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A CurtainUp Review
Edward Albee's Who’s Afraid of Virginia Woolf?
By Elyse Sommer
. I've seen this prime theatrical example of an unhappily, undivorced couple play out several times — as a still inexperienced theater goer; on screen with Elizabeth Taylor and Richard Burton whose flamboyant portrayals are said to have played a part in their final split; and six years ago with a born-to-be Martha Kathleen Turner and a somewhat surprising Bill Irwin. But Amy Morton and Tracy Letts have made this 50-year-old play into the newest, freshest drama on or off Broadway. Even if you're familiar with George and Martha's devastatingly funny yet awful alliterative games of "humiliate the host, hump the hostess, get the guest and bringing up bably" watching Morton and Letts play them is a thrillingly invigorating new experience.
What's shocking and revelatory about the current production is not the profanity to which audiences in 1962 were unaccustomed, but the more even playing field between George and Martha. Though always ending up giving as good as he gets from the more predatory, monstrous Martha, there's nothing passive about George as portrayed by Letts. His aggression is all out front. His anger and the pain it covers up don't just simmer, but starts at a boil. The way Letts manages to make his treacherous game--playing hysterically funny even as he reveals the cracks beneath the wisecracks, makes this almost more George's than Martha's story.
That's not to say that Morton's Martha isn't a more than worthy sparring partner. She allows herself to ease up on the showiness that has in the past been associated with the role in order to clarify the emotional neediness that feeds her predatory behavior and cruel put-downs. At the end of this long day's journey into night this ferocious George and more vulnerable Martha more than ever before make us understand and be astounded by the realization that there's more than frustration and venom that ties them together. There's more than a glimmer of genuine caring that survives even George's ruthless stepping beyond the boundaries to play the game that finally ends their game of self-delusion. It's all devastatingly believable with no more than a silent touch on the head when the three-hour battle scene finally ends in a truce that's as emotionally draining for the audience as the characters.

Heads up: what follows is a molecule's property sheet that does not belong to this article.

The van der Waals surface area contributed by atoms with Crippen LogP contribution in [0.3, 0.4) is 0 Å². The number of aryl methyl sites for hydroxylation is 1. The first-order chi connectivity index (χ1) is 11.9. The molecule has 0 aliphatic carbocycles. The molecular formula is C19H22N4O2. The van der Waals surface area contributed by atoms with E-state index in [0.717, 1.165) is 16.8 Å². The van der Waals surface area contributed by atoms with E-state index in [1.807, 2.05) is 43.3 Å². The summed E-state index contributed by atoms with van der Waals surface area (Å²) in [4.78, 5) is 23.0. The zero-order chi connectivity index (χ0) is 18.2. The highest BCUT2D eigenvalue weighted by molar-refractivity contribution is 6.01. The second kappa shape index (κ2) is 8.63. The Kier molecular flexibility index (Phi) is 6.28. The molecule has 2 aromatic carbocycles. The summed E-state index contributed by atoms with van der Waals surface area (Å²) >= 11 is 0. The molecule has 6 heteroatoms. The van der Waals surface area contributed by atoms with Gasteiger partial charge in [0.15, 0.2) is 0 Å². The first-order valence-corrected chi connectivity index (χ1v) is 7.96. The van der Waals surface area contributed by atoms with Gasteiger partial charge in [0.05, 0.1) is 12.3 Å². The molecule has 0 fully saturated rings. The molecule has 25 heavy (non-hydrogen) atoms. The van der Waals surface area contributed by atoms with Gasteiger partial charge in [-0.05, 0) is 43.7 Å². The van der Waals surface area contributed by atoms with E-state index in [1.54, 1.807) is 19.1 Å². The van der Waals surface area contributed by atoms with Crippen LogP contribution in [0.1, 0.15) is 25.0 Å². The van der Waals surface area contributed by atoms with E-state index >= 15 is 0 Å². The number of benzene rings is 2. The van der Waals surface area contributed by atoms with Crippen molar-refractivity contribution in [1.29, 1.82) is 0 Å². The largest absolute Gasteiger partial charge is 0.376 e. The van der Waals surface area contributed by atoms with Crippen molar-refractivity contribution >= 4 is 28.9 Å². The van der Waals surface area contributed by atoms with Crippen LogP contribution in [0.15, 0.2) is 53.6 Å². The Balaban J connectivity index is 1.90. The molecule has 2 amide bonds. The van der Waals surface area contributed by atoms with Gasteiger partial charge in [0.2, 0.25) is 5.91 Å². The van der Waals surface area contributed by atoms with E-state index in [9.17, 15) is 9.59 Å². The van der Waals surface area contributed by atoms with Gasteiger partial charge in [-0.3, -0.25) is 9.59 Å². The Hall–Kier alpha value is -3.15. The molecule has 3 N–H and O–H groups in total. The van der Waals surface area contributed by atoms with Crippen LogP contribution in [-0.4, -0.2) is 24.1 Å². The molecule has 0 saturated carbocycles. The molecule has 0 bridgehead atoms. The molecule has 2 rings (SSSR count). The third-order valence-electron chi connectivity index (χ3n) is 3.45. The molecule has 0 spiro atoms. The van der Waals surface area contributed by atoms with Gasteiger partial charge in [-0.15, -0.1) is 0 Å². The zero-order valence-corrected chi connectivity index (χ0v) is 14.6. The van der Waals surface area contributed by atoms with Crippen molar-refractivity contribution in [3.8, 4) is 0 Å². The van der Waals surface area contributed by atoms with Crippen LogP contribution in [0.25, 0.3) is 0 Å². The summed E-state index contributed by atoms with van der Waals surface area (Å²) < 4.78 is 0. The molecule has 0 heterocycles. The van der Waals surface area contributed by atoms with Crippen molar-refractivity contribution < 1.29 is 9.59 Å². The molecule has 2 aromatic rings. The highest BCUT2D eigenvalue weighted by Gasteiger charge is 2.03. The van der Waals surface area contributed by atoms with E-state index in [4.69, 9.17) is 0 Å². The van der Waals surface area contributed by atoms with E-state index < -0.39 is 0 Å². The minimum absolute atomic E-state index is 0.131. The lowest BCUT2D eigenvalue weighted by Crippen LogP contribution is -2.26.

It's intriguing to see the relationship to later Albee plays about manifold self-deceptions, especially The Play About the Baby. It's also fascinating to see Letts act in a play that obviously influenced his own Pulitzer Prize winning dysfunctional family drama, August: Osage County in which Morton played a pivotal character.
Under Pam MacKinnon's sensitive direction, the secondary couple as played by Carrie Coon and Madison Dirks are not your standard issue hapless guests who mirror another George and Martha in embryo. Dirks' Nick (said to have been named gives hints of the marital tensions in the muscular, ambitious but biology professor that make him ripe for having his cool assaulted by the older marital warriors. Carry Coon's Honey displays her hysteric tendencies the minute she enters. Her nervous smile and mannerisms scream trouble head. She's crazier, less innocent young thing and Coon's nonverbal acting is so impressive that it's hard to keep your eyes off her.
The bravura acting is superbly enhanced by the designers. Todd Rosenthal's shabby faculty house , aptly lit by Allan Lee Hughes, is as cluttered with books as its residents marriage is with unresolved frustrations. Given the prodigious drinking they do (don't even try to keep count on how many drinks George pours), you wonder how they stop fighting and boozing long enough to read them. And with even the fireplace used as a bookcase, there's a chance that if Martha gets drunk once too often and tosses a lit cigarette into the fireplace, that will be one way to send the troubled marriage up in flames. Nan Cibula-Jenkins costumes, especially for Honey, are true blue to the era.
It's good to know that this century has produced a few exceptional new plays, like Letts' August: Osage and Bruce Norris's Clybourne Park , also directed by MacKinnon. It takes a production like this Who's Afraid of Virginia Woolf? to make us fully appreciate what gives a book the durability to remain fresh past its era and open to astonishing new interpretations. That's why , whether you've seen this play before or not, I urge you to see this incredible cast.
For more plot details read our 3-in-1 review of Kathleen Turner and Bill Irwin's George and Martha go here
For more about Edward Albee see Curtainup's Albee Backgrounder.
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